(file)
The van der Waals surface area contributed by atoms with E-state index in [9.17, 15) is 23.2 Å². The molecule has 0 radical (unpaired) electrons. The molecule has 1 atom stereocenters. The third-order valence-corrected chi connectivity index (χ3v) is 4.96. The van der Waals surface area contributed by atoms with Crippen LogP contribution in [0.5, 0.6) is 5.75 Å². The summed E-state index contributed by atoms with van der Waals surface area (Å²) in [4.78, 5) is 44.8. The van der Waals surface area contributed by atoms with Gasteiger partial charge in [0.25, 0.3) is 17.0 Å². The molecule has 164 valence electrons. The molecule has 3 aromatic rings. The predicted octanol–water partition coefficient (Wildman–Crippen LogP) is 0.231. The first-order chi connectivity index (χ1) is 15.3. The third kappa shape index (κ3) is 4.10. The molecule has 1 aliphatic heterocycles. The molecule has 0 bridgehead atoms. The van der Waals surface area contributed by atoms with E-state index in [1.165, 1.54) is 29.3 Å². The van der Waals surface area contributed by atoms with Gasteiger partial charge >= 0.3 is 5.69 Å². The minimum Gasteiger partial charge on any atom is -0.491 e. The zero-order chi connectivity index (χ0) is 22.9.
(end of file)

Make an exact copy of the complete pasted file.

The van der Waals surface area contributed by atoms with E-state index in [9.17, 15) is 23.2 Å². The molecule has 0 radical (unpaired) electrons. The molecule has 1 atom stereocenters. The third-order valence-corrected chi connectivity index (χ3v) is 4.96. The van der Waals surface area contributed by atoms with Crippen LogP contribution in [0.5, 0.6) is 5.75 Å². The summed E-state index contributed by atoms with van der Waals surface area (Å²) in [4.78, 5) is 44.8. The van der Waals surface area contributed by atoms with Gasteiger partial charge in [0.25, 0.3) is 17.0 Å². The molecule has 164 valence electrons. The molecule has 3 aromatic rings. The predicted octanol–water partition coefficient (Wildman–Crippen LogP) is 0.231. The first-order chi connectivity index (χ1) is 15.3. The third kappa shape index (κ3) is 4.10. The molecule has 1 aliphatic heterocycles. The molecule has 0 bridgehead atoms. The van der Waals surface area contributed by atoms with E-state index in [1.165, 1.54) is 29.3 Å². The van der Waals surface area contributed by atoms with Gasteiger partial charge >= 0.3 is 5.69 Å². The minimum Gasteiger partial charge on any atom is -0.491 e. The zero-order chi connectivity index (χ0) is 22.9.